WASHINGTON—It’s a piece of knowledge that may gnaw away at them forever: The death of their loved one was preventable.
Preventable because the person who killed them was in the United States illegally.
The election of President Donald Trump has given victims of illegal alien crime a bigger stage to voice their appeals, and they are using it to support the enforcement of immigration law.
Wendy Hartling’s daughter Casey Chadwick was 25 years old when she was stabbed to death and stuffed into a closet by a Haitian man who had been in the country illegally since the early 1990s.
Jean Jacques was released from prison after serving 15 years for attempted murder; he subsequently violated parole and was jailed again, finally being released in January 2015. Immigration and Customs Enforcement (ICE) tried to obtain identity documents for him so they could deport him, but failed, and Haiti refused to take him back, according to an Office of Inspector General report on the case. Jacques killed Chadwick in June 2015.
According to a 2001 Supreme Court ruling, ICE cannot detain an illegal alien for more than six months if there is “no significant likelihood of removal in the reasonably foreseeable future.”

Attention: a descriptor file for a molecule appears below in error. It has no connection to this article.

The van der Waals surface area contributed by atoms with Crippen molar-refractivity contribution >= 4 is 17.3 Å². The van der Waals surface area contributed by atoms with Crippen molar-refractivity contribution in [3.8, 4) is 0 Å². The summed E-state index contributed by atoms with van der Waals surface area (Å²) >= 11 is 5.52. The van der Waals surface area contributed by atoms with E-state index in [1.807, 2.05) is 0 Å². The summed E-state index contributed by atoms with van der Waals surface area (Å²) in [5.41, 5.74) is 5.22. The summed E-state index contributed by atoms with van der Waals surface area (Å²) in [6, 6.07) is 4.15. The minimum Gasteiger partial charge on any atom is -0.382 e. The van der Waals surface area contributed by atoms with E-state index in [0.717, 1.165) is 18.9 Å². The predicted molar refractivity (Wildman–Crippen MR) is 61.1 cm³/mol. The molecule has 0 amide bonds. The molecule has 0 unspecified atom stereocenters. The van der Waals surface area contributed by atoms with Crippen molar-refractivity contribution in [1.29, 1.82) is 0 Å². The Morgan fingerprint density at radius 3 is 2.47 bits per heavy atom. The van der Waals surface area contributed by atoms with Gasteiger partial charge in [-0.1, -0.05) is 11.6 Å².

“I thought at first it was just me,” Hartling said about being a victim of illegal alien crime. “But no, this is an epidemic, and it has to be stopped. And there are laws already in place. He was supposed to be deported. He wasn’t. Why?”
Hartling spoke at an event in Washington on Nov. 2 for The Remembrance Project, an initiative launched to spotlight the lives lost to illegal alien crime.
The project started in 2009 when founders Tim Lyng and Maria Espinoza looked into the death of Houston police officer Henry Canales. They discovered that Canales had been shot by an illegal alien, and his widow was trying to sue the city of Houston for its sanctuary policies. Over the next few years, five of the six police officers killed in Houston were killed by illegal aliens.
Lyng and Espinoza had started researching how many victims of illegal alien crimes existed nationwide, and were staggered by how many they found.
Steve Woods was 17 when he was killed by a group of Mexican teens at a San Clemente beach in California in 1993.
Woods was impaled through the skull by a paint roller that was thrown at the car he was riding in while getting away from the other teens. He died after spending 25 days in a coma.